by guest contributor Michelle Leung
In one of MasterCard’s recent commercials, initially titled “Meet the Family,” a white/Asian couple celebrates their engagement and makes arrangements for their parents to meet each other. With all deep racial-psychological implications aside, I initially loved the MasterCard commercial, just because an interracial couple (especially white/Asian ones) was finally featured in a commercial, and I found it to be “cutesy” and reminiscent of my own interracial relationship.
However, after reading several comments from other readers on Racialicious, I realized that I did have a major bone to pick with the commercial. It also led me to somewhat understand certain people’s view towards white men dating Asian women: that Asians/Asian women, even if born in the US, will continued to be viewed by the mainstream media/society as “exotic” and un-American/foreign.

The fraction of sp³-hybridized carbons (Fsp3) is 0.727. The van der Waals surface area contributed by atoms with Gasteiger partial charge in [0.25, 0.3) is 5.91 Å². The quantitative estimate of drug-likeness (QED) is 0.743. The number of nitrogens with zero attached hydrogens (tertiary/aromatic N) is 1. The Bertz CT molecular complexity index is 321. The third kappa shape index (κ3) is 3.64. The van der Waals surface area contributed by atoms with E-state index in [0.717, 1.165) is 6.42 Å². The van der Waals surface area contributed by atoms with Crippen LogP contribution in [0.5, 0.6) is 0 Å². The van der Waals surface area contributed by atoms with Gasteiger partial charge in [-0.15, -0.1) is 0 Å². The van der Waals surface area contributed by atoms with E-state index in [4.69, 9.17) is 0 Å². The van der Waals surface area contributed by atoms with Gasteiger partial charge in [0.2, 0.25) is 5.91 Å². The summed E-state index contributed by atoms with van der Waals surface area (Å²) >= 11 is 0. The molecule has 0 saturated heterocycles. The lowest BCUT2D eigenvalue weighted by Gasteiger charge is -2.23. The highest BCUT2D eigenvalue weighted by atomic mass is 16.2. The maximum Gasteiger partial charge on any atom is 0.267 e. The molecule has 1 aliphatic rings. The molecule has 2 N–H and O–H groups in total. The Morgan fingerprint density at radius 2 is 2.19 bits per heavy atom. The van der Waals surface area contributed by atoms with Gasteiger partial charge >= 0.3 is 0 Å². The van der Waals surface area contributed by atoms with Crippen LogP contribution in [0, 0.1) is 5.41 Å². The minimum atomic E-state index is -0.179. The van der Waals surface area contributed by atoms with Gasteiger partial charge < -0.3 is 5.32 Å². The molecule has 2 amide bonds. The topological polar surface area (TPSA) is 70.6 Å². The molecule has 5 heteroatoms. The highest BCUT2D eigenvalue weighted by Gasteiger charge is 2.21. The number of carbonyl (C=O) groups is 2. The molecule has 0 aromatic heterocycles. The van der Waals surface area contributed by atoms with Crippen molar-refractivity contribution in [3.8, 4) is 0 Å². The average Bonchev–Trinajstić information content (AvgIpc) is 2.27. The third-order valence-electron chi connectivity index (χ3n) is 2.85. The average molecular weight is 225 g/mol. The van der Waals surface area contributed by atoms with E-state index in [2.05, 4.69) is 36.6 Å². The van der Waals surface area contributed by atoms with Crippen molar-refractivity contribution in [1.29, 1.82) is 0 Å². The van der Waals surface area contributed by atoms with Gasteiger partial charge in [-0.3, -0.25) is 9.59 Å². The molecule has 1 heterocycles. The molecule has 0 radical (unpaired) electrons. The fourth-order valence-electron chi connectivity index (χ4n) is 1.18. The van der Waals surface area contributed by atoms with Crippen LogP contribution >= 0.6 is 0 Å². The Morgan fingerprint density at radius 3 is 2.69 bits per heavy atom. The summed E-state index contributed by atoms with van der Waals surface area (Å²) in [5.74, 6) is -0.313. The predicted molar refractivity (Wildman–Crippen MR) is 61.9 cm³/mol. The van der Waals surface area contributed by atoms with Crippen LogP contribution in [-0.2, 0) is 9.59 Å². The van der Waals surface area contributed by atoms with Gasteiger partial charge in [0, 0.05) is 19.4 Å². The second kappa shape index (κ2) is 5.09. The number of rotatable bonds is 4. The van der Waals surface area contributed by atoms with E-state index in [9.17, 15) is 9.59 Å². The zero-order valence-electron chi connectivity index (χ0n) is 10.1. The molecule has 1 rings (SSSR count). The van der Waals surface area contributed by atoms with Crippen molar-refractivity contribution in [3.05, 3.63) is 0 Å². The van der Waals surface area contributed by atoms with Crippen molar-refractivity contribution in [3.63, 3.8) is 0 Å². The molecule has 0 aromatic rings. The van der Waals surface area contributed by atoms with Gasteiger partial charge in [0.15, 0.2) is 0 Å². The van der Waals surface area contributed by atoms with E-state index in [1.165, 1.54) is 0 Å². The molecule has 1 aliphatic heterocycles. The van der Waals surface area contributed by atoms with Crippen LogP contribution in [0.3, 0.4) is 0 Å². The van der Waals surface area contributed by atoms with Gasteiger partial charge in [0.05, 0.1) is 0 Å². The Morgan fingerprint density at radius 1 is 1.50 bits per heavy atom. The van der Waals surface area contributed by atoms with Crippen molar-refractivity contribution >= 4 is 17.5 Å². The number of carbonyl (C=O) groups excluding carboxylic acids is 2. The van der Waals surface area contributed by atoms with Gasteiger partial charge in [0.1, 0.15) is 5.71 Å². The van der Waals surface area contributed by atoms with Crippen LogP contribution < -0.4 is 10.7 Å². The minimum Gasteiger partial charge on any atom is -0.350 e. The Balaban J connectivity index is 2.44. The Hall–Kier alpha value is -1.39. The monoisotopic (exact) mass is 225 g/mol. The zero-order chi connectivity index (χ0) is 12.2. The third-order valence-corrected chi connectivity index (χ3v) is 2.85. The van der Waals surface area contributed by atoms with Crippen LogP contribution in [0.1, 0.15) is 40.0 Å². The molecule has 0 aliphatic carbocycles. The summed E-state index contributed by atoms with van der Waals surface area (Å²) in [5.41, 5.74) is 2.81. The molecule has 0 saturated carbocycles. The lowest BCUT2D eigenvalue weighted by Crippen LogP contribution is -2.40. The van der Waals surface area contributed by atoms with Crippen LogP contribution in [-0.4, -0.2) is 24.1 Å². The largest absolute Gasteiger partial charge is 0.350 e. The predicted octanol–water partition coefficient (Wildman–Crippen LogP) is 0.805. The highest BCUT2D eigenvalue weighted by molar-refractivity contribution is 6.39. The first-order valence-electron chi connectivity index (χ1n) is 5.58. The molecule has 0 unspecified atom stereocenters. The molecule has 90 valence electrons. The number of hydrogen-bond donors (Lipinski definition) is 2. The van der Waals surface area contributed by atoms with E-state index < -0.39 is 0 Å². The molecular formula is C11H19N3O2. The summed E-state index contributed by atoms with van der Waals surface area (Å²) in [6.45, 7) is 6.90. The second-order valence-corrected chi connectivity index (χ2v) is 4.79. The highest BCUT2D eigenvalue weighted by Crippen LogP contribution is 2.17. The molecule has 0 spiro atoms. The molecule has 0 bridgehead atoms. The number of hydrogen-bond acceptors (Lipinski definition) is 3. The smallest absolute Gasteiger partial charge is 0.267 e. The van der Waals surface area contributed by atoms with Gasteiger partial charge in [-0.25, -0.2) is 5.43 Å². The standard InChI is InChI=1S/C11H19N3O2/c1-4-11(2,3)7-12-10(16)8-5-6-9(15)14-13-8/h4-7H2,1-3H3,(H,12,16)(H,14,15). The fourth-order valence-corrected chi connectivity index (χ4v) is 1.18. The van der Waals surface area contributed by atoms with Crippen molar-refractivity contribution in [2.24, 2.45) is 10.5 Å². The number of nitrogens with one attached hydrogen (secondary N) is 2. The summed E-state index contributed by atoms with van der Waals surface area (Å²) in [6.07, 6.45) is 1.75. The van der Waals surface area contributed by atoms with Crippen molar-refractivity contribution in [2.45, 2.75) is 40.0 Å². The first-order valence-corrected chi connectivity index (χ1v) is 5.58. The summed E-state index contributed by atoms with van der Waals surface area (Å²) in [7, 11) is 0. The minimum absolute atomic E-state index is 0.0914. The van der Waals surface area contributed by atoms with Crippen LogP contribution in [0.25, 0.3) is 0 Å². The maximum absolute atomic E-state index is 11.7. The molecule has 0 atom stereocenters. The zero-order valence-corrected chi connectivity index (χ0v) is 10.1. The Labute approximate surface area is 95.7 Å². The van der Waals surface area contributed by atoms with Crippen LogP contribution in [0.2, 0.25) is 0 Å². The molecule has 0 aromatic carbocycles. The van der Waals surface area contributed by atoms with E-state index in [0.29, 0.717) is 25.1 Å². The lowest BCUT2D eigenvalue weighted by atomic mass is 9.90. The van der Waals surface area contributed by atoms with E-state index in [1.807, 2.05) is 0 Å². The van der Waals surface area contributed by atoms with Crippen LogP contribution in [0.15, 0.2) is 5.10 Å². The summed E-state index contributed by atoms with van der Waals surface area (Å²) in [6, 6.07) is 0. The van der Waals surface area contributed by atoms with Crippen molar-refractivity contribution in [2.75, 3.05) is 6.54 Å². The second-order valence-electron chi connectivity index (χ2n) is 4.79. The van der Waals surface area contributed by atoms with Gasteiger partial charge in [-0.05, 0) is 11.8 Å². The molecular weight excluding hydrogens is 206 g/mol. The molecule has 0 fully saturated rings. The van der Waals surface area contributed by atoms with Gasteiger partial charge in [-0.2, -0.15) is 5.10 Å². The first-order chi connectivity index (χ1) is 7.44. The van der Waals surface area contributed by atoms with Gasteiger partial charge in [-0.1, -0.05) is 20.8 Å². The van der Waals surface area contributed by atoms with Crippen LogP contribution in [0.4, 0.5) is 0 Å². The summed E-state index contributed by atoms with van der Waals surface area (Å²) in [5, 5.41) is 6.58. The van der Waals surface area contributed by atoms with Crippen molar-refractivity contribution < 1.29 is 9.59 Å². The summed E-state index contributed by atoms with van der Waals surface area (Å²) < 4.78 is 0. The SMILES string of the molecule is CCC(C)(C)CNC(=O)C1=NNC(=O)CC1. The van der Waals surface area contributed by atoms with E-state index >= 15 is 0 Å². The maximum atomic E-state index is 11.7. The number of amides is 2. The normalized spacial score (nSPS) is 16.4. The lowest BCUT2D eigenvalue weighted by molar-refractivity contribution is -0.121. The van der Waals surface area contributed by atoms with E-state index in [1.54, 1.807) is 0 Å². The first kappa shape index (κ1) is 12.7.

(By the way, judging from priceless.com, the site of MasterCard’s commercials and photos, the commercial’s title has been changed to “Meet the Japanese Parents.”)
Now the commercial started to incense me a bit, based on how the Asian mate in the commercial, once again, just has to be from a foreign country (Japan), whereas her white fiancé’s family is from Chicago. This reinforces the mainstream media’s view that white = American. Once again, Asians are condemned to having to answer questions of our possible un-American birthplace of origin for the rest of our lives.
Judging from my personal observation, black Americans who grew up in a predominantly white community like myself (while they obviously have other serious racial issues to contend with) don’t have to worry about feeling un-American. They don’t have to deal with questions from so-called well-meaning members of the majority. Questions like: “Your name’s Jane Smith? But you’re Asian!” to an Asian adoptee. To a US-born Asian who lacks a foreign accent, “You speak English so well!”. And the worst one: “Where are you really from?” Read the Post Mastercard’s ‘Meet the Family’ commercial promotes perpetual foreigner stereotype